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Reproductive System

Reproductive System

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Reproductive System

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  1. Reproductive System • Reproductive system functions in gamete • Production • Storage • Nourishment • Transport • Fertilization • Fusion of male and female gametes to form a zygote

  2. Figure 28.3 The Male Reproductive System in Anterior View Figure 28.3

  3. Figure 28.1 The Male Reproductive System Figure 28.1

  4. Male Reproductive System • Pathway of spermatozoa • Epididymis • Ductus deferens (Vas deferens) • Ejaculatory duct • Accessory organs • Seminal vesicles • Prostate gland • Bulbourethral glands • Scrotal sac encloses testes • Penis

  5. Figure 28.1 The Male Reproductive System Figure 28.1

  6. Figure 28.3 The Male Reproductive System in Anterior View Figure 28.3

  7. Figure 28.4 The Structure of the Testes Figure 28.4

  8. Spermatogenesis • Seminiferous tubules • Contain spermatogonia • Stem cells involved in spermatogenesis • Contain sustentacular cells • Sustain and promote development of sperm

  9. Figure 28.5 The Seminiferous Tubules Figure 28.5a, b

  10. Figure 28.5 The Seminiferous Tubules Figure 28.5c

  11. Figure 28.7 Spermatogenesis Figure 28.7

  12. Male reproductive tract • Testes produce mature spermatozoa • Sperm enter epididymus • Elongated tubule with head, body and tail regions • Monitors and adjusts fluid in seminiferous tubules • Stores and protects spermatozoa • Facilitates functional maturation of spermatozoa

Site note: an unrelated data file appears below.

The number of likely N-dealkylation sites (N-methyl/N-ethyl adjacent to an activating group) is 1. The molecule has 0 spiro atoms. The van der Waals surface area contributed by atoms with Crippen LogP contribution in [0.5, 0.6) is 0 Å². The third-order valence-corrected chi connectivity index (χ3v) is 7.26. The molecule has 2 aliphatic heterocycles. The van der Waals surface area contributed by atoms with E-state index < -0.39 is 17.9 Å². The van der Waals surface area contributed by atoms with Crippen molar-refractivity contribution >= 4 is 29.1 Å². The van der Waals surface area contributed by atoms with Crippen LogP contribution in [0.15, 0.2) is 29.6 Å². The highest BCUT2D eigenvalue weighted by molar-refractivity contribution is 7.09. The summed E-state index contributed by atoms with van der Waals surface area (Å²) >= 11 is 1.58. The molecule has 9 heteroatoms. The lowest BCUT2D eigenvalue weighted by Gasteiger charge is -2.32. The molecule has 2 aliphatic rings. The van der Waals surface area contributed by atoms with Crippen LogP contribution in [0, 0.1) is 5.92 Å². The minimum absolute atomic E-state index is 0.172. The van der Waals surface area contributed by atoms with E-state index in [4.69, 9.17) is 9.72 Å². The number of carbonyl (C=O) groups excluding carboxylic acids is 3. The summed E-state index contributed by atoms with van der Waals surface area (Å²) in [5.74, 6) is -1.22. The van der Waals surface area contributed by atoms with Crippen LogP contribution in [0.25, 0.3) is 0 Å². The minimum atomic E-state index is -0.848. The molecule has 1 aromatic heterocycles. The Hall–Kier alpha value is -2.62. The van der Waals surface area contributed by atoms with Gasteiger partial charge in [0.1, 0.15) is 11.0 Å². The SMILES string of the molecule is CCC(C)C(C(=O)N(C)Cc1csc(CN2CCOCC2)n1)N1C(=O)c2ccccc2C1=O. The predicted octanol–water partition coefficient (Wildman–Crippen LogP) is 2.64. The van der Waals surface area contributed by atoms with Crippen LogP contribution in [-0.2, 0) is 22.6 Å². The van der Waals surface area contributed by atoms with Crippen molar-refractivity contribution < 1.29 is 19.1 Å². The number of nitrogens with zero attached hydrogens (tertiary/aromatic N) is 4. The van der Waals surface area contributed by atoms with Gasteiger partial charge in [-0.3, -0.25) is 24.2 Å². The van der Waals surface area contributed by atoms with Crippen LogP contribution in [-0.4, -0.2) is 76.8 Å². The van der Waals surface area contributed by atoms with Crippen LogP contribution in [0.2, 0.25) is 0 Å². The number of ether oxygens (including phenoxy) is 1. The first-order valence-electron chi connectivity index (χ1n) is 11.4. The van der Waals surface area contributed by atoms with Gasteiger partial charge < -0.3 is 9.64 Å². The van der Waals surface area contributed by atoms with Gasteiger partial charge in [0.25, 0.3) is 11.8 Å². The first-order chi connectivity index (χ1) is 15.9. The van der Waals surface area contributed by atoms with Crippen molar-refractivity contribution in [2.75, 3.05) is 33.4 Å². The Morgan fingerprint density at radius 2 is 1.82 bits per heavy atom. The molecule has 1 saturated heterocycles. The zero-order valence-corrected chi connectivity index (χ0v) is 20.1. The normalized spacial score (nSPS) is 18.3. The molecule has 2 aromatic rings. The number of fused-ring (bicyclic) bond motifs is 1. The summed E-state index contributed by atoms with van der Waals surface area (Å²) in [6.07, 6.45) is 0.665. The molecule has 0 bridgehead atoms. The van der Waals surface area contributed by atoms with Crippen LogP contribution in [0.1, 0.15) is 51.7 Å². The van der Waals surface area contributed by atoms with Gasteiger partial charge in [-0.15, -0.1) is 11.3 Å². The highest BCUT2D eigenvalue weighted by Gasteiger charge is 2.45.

13. Figure 28.9 The Epididymus Figure 28.9

  14. Sperm Neck • A short region that connects head to tail • Region contains the most cytoplasm. rings

  15. Accessory glands • Seminal vesicles • Active secretory gland • Contributes ~60% total volume of semen • Secretions contain fructose, prostaglandins, fibrinogen

  16. Accessory glands • Prostate gland • Secretes slightly acidic prostate fluid • Bulbourethral glands • Secrete alkaline mucus with lubricating properties

  17. Figure 28.10 The Ductus Deferens and Accessory Glands Figure 28.10a-e

  18. Contents of Semen • Typical ejaculate = 2-5 ml fluid • Contains between 20 – 100 million spermatozoa per ml • Seminal fluid • A distinct ionic and nutritive glandular secretion

  19. Figure 28.11 The Penis Figure 28.11

  20. Hormones and male reproductive function • FSH (Follicle stimulating hormone) • Targets sustentacular cells to promote spermatogenesis • LH (leutinizing hormone) • Causes secretion of testosterone and other androgens • GnRH (Gonadotropin releasing hormone) • Testosterone • Most important androgen PLAY Animation: Male Reprroductive System Flythrough

  21. Figure 28.12 Hormonal Feedback and the Regulation of the Male Reproductive Function Figure 28.12

  22. Before birth, HCG secreted by the placental causes the embryonic(still developing) testes to secrete testosterone, masculinization the fetus. **Fetuses not exposed to testosterone or insensitive to testosterone look female.** After birth, there is little testosterone secreted until puberty. At puberty, two hormonal changes occur that signal the beginning of sexual maturity. First, testosterone secretion of the testes increases dramatically. Second, there is a change in the relationship between testosterone and GnRH, LH and FSH. Before puberty, the small amount of testosterone that is secreted by the testes inhibits GnRH secretion . After puberty, testosterone does not inhibit GnRH secretion.